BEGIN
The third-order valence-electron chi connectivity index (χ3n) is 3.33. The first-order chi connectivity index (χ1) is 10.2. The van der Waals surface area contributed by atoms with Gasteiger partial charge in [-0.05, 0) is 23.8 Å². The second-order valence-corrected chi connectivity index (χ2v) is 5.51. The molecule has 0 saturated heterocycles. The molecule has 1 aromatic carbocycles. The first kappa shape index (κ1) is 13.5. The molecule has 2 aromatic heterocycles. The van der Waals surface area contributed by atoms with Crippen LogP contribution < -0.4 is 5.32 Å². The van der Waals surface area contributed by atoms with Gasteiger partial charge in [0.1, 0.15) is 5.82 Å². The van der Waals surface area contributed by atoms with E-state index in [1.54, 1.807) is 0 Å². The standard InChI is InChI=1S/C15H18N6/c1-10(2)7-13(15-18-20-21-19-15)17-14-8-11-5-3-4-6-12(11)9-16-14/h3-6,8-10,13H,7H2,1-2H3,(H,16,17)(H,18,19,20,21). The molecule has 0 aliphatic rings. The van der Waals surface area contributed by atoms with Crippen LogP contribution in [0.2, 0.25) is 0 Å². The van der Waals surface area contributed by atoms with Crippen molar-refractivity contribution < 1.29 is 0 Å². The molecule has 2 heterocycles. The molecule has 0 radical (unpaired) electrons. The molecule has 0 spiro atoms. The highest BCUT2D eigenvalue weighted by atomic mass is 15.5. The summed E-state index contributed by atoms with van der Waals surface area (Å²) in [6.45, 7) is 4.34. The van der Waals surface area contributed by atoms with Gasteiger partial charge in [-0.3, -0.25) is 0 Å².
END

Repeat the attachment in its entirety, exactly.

The third-order valence-electron chi connectivity index (χ3n) is 3.33. The first-order chi connectivity index (χ1) is 10.2. The van der Waals surface area contributed by atoms with Gasteiger partial charge in [-0.05, 0) is 23.8 Å². The second-order valence-corrected chi connectivity index (χ2v) is 5.51. The molecule has 0 saturated heterocycles. The molecule has 1 aromatic carbocycles. The first kappa shape index (κ1) is 13.5. The molecule has 2 aromatic heterocycles. The van der Waals surface area contributed by atoms with Crippen LogP contribution < -0.4 is 5.32 Å². The van der Waals surface area contributed by atoms with Gasteiger partial charge in [0.1, 0.15) is 5.82 Å². The van der Waals surface area contributed by atoms with E-state index in [1.54, 1.807) is 0 Å². The standard InChI is InChI=1S/C15H18N6/c1-10(2)7-13(15-18-20-21-19-15)17-14-8-11-5-3-4-6-12(11)9-16-14/h3-6,8-10,13H,7H2,1-2H3,(H,16,17)(H,18,19,20,21). The molecule has 0 aliphatic rings. The van der Waals surface area contributed by atoms with Crippen LogP contribution in [0.2, 0.25) is 0 Å². The van der Waals surface area contributed by atoms with Crippen molar-refractivity contribution < 1.29 is 0 Å². The molecule has 2 heterocycles. The molecule has 0 radical (unpaired) electrons. The molecule has 0 spiro atoms. The highest BCUT2D eigenvalue weighted by atomic mass is 15.5. The summed E-state index contributed by atoms with van der Waals surface area (Å²) in [6.45, 7) is 4.34. The van der Waals surface area contributed by atoms with Gasteiger partial charge in [-0.3, -0.25) is 0 Å².